I watched Downton Abbey the other night, for the first time. Before that, my only contact with it had been sitting next to Hugh Bonneville in the Business Class lounge at Los Angeles airport, and that was only because Air NZ lost my luggage for nine days on the way out and had to give me enough points for an upgrade. That’s a tale for another day.

Anyway, Downton Abbey, the finale. Oh dear. I wasn’t sorry I hadn’t seen the rest of it. Being charitable, perhaps the dire script was the inevitable outcome of the scriptwriter’s mission impossible – tying up far too many storylines in one episode, as well as fitting in the obligatory set pieces complete with valedictory one-liners and extravagantly costumed extras by the bus load. Poor bugger. I hope he’s lying in a darkened room, or on a beach somewhere far away from a television.

The whole affair was an object lesson in what happens when dialogue carries too much plot. ‘Oh hello, Fanny/Cedric/ whoever, I haven’t seen you since Lady X ran off with the butcher and then we all went hunting and Albert broke his leg. How are you?’ ‘Very well, thanks, and so much better since I recovered from that bout of flu in Episode 6 which nearly killed me and made me realise that life Is short and I had to divorce Dierdre before my fiftieth birthday.’ Fortunately, as I watched this farago I had a DA veteran in the room to answer my queries, although she was annoyed by my irreverent approach. ‘But it used to be good,’ she maintained stoutly. ‘This is just the end.’ Oh it was, it was.

Imagine my surprise when serious Tweets the following day praised everything I’d found risible. ‘Wasn’t it wonderful how they managed to tie up all the story lines so neatly,’ the DA fans purred, as if this was a good thing. I could only surmise that tying up every loose end was a genre protocol which had been slavishly followed, at the cost of any dramatic authenticity. Characters and plot were all left hopelessly two-dimensional, however well they may have been portrayed in the past. I suspect the actors knew they had became caricatures of themselves: maybe they wept quietly into the post-production champagne.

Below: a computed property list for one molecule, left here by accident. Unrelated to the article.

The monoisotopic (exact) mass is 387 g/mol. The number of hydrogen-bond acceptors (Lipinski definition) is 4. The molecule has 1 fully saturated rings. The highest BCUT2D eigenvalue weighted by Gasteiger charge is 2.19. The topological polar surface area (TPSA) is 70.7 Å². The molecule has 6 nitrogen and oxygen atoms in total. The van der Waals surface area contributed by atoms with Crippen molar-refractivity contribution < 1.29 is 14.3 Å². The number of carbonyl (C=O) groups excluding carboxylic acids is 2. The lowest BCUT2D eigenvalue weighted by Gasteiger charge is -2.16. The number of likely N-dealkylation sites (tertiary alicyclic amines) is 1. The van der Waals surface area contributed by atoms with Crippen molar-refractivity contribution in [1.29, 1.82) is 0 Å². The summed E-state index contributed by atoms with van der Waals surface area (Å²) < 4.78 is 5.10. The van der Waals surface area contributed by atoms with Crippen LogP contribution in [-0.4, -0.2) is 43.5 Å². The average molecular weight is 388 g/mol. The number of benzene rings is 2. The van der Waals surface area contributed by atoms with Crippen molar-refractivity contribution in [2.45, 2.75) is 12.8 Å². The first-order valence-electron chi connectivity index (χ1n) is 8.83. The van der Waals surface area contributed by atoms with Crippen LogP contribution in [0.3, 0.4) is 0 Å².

Many years ago, in the very first course I did on ‘How to write a novel’ (Arvon, 2007, at The Hurst) Louise Doughty spent a couple of hours on dialogue, which I’ve never forgotten. First she gave us a transcript of actual conversation, including every non-sequitur, hesitation and repetition – which was almost impossible to read. Then we had another example of the kind I’ve alluded to above: ‘Oh hello George, how good to meet you on a lovely day with the bluebells unfurling into spring sunshine etc’ which was as unnaturally ghastly as many of the lines in the DA finale.

The desired path is somewhere between the two, of course, and hard to navigate. Dialogue needs to be read aloud by the writer, because spoken conversation differs in so many respects from the written form: very few complex sentences, some hesitation and repetition, and many contextual details taken for granted, which the writer has to supply by other means. The writer can indicate the tone of voice by adverbs, or variations on ‘said’, but most of them sound clunky. The reader has to be helped to keep track of who’s speaking, without the luxury of seeing who is doing so.

As part of the initial ‘character studies’ that I develop when someone new is introduced, I try to hear how they will talk. What kinds of verbs and metaphors might the person use? Do they have any characteristic phrases, interesting in themselves and also indicative of a state of mind? Do they interrupt others during conversation or listen carefully and respond? Do they think before they speak, or put a foot in it occasionally, and how will this affect those around them? I’m sure every good scriptwriter will do the same, until and unless the demands of the plot get in the way, as they did at Downton Abbey over Christmas.